The 2022 NCAA Women’s Tournament is Flipping a Long Standing March Madness Narrative

The South Dakota Coyotes celebrate the win against the Baylor Lady Bears in the second round of the NCAA women's tournament.
The South Dakota Coyotes celebrate the win against the Baylor Lady Bears in the second round of the NCAA women's tournament. / Chris Jones-USA TODAY Sports

If you haven't been watching the 2022 NCAA women's tournament through the first few rounds because of outdated narratives like, "there's no parity," or "upsets never happen early on," you're not only wrong, but you've missed out on some wild finishes.

This year, March Madness has been in full display both on the men's and women's side in 2022, with six first-round wins coming in the first round by double-digit seeds.

No. 12 Belmont held on against No. 5 Oregon in double overtime, Even No. 14 Jackson State nearly knocked off No. 3 LSU

In the second round, the madness has continued, as both No. 2 Baylor as well as No. 2 Iowa got dropped by No. 10 South Dakota and Creighton respectively. More could fall on Monday as well before the Sweet 16 gets going.

WynnBET Sportsbook only listed odds for nine specific teams in the NCAA women's tournament, with "The Field" coming in at +2500. None of the seeds had a lower number than "4," with Arizona rounding it out. Now, teams like Maryland, North Carolina, Texas and even the aforementioned South Dakota and Creighton are just two games away from reaching the Final Four.

There are More Eyeballs on the NCAA Women's Tournament Than Ever Before

Part of the other reason why the stereotype of the women's tournament continued to hold up was due to lack of accessibility. With the entire tournament now available on television, compared to just the regional rounds from before, more viewers are actually experiencing it for themselves, rather than simply hearing about it.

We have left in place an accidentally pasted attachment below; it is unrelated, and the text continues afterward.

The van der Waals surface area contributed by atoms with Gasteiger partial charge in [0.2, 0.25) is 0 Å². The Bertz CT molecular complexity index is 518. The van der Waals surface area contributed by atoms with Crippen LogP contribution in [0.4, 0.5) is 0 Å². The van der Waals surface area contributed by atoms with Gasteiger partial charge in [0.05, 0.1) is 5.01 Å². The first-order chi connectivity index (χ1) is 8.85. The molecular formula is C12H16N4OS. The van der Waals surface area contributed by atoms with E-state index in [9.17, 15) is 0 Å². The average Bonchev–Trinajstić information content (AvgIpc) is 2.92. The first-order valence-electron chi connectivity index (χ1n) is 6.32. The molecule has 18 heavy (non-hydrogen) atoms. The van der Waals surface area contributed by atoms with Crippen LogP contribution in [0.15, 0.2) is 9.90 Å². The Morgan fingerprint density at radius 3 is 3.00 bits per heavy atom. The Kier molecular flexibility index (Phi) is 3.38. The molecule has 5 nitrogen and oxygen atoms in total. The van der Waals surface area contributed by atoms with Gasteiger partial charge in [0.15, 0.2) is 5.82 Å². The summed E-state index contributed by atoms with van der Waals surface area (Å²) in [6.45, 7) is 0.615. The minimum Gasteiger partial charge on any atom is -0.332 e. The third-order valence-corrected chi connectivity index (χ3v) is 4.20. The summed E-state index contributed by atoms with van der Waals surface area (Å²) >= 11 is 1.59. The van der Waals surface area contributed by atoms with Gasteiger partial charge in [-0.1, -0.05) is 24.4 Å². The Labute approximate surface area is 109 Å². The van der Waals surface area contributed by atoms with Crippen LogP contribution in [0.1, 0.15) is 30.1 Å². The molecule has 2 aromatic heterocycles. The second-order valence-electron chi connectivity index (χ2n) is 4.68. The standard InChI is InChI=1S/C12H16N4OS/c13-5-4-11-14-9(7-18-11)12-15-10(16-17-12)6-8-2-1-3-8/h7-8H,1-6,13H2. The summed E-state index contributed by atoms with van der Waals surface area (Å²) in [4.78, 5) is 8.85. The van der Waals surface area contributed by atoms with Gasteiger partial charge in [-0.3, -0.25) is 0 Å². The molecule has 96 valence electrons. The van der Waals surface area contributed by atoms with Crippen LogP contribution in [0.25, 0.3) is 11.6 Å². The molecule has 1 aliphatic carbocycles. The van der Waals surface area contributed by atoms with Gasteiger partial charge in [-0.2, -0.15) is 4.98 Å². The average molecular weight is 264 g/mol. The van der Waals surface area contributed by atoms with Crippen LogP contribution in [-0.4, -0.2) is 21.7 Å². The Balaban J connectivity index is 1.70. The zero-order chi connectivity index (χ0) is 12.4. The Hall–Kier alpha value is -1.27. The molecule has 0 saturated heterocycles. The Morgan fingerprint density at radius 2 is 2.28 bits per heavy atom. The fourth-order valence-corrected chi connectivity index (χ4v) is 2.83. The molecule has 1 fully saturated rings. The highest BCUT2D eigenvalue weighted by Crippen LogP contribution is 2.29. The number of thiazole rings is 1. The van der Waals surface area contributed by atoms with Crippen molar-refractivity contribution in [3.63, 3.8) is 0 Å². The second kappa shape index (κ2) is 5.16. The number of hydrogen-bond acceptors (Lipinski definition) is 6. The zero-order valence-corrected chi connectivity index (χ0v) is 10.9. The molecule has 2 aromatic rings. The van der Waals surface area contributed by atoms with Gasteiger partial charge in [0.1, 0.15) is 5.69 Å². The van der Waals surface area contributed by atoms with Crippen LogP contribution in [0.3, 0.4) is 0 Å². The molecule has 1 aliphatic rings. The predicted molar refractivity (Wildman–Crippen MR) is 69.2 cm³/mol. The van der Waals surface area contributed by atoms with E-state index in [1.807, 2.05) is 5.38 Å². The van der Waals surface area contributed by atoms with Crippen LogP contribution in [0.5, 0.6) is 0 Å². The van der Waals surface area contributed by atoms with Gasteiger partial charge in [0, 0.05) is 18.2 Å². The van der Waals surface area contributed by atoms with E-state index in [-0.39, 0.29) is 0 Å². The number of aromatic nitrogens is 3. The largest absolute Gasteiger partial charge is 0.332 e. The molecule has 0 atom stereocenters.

Sports Illustrated's Emma Baccellieri discussed this very notion in her latest column, while talking to some of the players on the right side of the upset; sharing how more coverage leads to more understanding, and ultimately more excitement for the tournament. When LSU guard Khayla Pointer was asked about nearly being upset by a 14-seed in Jackson State, she gave a response that most people covering the men's tournament wouldn't blink an eye at:

“It’s March. Everybody knows seeding doesn’t matter... We have seen it on the men’s side. We see it on the women’s side. It is about who wants it the most and who is trying to extend their season.”

There's still a full second round of action Monday afternoon, with No. 9 Kansas State taking on top-seeded NC State at 3:00 p.m. ET, followed by No. 11 Villanova and No. 3 Michigan a few hours later. No. 12 Belmont plays No. 4 Tennessee in a Nashville-Knoxville showdown, and No. 11 Princeton faces No. 3 Indiana in Bloomington this evening.

With already two double-digit seeds in the Sweet 16, Monday's results could make the women's tournament that much more eye-opening, and flip the old narrative on its head.

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